Former Boots employees feel betrayed after pension changes 'wipe out' retirement plans

Paul Ridley, 59, pictured at home in Barrow-upon-Trent in Derbyshire wearing a white and blue patterned shirt
-Credit: (Image: Joseph Raynor/Nottingham Post)


Former Boots employees say they feel betrayed by the company after last-minute pension changes "wiped out" their retirement plans. For decades, Boots had told workers who were part of its pension scheme that they would be able to retire at the age of 60 without any financial penalty.

Many of those with long careers at the Nottingham-based company had therefore been making plans for years to retire early. Some hoped to spend their retirement becoming foster parents, whilst others were planning on taking time to travel and see relatives who have emigrated abroad.

All these plans are now up in the air after Boots announced in November that it was scrapping the ability for people to retire early, with members now only able to take a full pension without a penalty from the age of 65. For those who planned to retire age 60, they are therefore facing the prospect of either taking a severe cut to their pension payments or finding a way to bridge a five-year gap.

Should there be a public inquiry into the Nottingham attacks? Let us know here

Paul Ridley, 59, is one of thousands affected and only found out about the changes after reading about it in the press. Mr Ridley, who lives in South Derbyshire and worked for 20 years at Boots, said: "A lot of us know the Boots of old, a lot of us have given a lot of our lives to Boots. You think of Jesse Boot, the links to Nottingham, and then this is what the company has done.

"I think that's the bit that gobsmacks people - it's an emotional trauma as well as financial. The contempt they've shown towards people when they've disrupted their lives just beggars belief." Mr Ridley says he cannot afford to take a financial penalty and is therefore predicting that he will have to work longer than expected.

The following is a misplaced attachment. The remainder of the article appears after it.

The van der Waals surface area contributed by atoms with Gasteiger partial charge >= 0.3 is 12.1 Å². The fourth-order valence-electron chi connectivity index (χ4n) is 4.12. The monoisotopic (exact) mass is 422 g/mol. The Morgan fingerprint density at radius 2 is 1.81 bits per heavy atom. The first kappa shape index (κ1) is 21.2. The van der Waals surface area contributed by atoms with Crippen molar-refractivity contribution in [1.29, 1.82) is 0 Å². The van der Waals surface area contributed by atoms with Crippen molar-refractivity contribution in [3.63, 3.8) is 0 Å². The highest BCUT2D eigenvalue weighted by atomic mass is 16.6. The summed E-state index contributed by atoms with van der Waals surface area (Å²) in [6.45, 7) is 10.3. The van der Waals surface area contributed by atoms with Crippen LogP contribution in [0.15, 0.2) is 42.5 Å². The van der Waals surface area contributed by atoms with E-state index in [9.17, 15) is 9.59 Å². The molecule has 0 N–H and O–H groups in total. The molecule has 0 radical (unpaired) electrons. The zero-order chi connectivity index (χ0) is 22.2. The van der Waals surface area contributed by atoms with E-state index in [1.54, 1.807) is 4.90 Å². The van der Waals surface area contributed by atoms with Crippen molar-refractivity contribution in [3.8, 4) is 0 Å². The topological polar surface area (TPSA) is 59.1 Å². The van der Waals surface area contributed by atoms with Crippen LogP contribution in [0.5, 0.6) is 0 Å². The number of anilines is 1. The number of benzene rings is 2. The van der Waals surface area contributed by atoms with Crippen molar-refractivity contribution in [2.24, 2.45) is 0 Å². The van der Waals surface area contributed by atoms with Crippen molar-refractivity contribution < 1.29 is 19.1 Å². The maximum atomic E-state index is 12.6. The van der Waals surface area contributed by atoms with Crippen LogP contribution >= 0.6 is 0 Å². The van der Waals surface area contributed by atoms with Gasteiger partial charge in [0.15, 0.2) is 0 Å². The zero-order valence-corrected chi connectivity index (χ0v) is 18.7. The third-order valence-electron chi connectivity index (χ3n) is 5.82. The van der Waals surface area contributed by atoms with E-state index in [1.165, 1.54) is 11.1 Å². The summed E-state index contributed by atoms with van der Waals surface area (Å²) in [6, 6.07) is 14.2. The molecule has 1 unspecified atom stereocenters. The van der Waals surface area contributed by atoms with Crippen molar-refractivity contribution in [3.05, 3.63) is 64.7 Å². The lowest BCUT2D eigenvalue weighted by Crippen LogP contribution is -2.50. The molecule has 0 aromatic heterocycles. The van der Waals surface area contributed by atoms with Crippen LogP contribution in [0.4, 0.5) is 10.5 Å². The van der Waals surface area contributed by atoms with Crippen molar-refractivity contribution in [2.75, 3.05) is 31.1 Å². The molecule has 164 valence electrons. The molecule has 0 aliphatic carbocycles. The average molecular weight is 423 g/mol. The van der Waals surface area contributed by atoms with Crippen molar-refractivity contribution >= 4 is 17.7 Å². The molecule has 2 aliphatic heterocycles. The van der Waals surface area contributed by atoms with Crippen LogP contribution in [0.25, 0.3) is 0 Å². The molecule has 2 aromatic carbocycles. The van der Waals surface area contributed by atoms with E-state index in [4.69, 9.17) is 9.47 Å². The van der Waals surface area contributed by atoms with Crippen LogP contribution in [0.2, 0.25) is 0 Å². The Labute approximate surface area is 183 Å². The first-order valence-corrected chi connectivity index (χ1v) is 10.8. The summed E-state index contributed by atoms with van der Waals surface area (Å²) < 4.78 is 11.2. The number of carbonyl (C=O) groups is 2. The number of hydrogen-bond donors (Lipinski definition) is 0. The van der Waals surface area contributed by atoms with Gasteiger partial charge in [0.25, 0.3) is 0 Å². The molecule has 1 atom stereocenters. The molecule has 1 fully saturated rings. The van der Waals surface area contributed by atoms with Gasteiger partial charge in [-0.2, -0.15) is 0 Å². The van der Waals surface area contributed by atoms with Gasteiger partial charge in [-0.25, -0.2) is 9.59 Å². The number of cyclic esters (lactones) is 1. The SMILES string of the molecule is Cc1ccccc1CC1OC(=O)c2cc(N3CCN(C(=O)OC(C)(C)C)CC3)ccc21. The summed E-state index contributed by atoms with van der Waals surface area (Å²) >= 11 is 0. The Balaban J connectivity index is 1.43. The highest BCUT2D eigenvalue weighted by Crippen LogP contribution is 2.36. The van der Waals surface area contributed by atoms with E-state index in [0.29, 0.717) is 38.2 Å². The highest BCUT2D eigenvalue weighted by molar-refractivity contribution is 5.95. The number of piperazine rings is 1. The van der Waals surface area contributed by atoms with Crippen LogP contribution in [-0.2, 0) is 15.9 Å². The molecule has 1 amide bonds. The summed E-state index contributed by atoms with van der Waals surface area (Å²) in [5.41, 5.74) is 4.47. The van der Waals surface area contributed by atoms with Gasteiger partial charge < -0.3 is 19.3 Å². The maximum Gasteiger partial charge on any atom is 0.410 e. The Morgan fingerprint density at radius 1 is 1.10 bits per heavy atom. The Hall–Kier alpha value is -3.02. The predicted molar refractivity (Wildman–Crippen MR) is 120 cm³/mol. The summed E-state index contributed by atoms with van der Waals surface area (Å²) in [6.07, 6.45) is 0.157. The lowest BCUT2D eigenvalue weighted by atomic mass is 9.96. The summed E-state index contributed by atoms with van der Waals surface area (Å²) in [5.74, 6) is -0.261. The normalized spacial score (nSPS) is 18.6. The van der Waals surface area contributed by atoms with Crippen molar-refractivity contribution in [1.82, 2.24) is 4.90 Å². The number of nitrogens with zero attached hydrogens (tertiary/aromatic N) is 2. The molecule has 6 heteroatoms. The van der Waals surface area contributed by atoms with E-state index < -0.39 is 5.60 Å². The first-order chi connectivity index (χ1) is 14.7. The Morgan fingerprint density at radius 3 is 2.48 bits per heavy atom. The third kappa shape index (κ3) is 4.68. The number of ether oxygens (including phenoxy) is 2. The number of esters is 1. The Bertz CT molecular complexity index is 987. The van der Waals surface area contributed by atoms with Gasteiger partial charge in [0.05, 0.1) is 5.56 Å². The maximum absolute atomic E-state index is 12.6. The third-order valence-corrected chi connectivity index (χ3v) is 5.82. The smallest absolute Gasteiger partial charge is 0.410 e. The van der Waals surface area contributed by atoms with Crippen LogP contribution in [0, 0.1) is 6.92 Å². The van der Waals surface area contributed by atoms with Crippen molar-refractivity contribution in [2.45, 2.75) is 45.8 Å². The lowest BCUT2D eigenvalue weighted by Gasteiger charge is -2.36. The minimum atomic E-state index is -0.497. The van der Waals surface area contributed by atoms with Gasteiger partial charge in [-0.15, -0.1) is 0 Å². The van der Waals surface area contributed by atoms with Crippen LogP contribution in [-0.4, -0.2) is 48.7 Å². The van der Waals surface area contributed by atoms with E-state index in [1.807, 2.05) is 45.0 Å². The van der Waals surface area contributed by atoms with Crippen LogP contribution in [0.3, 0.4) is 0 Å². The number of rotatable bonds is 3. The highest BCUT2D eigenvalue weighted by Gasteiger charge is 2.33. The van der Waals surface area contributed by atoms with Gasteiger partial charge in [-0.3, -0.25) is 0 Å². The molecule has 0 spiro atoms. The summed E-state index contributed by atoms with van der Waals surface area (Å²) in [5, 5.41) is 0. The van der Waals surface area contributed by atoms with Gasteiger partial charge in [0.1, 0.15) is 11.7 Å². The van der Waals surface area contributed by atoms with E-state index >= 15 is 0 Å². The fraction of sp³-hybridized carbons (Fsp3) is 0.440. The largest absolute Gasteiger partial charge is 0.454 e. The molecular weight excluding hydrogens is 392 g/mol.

One of the main arguments being made against the changes is the need for a more effective transition period. Boots currently says anyone who received a full pension quote within the six months before the changes were announced will still be entitled to the old terms.

Mr Ridley, one of those who says that rule is "unfair", added: "They're shafting their members." Rachel Curley, 54, was thinking about retiring even earlier than the age of 60 after becoming critically ill and being unable to return to work for seven months.

Rachel Curley, 54, pictured at home in Bramcote, Nottinghamshire, on the sofa wearing a jumper
Rachel Curley, 54, pictured at home in Bramcote, Nottinghamshire -Credit:Joseph Raynor/Nottingham Post

Mrs Curley, who lives in Bramcote, also worked for Boots for around 20 years, including around a decade at its Beeston HQ. Working at the University of Nottingham at the time of her critical illness, Mrs Curley says the health scare made her think about plans for the future.

"When you're critically ill, it makes you think about life. At the age of 53, I made the decision to leave work, give myself six months to recover fully and enjoy life a bit more. Part of what enabled me to do that was the fact that I knew I could take my pension from Boots.

"At that stage I was even thinking I might take it at 55 because the penalty was fairly small. Now it's not an option at all because it wipes out two thirds of my pension."

Mrs Curley says she had asked for a full pension quote within Boots' six-month window but never received one after the company reportedly said they were being "inundated" with requests. One of those facing the biggest change to their retirement plans is a 56-year-old Beeston man, who did not want to be named but who worked for Boots for more than 32 years.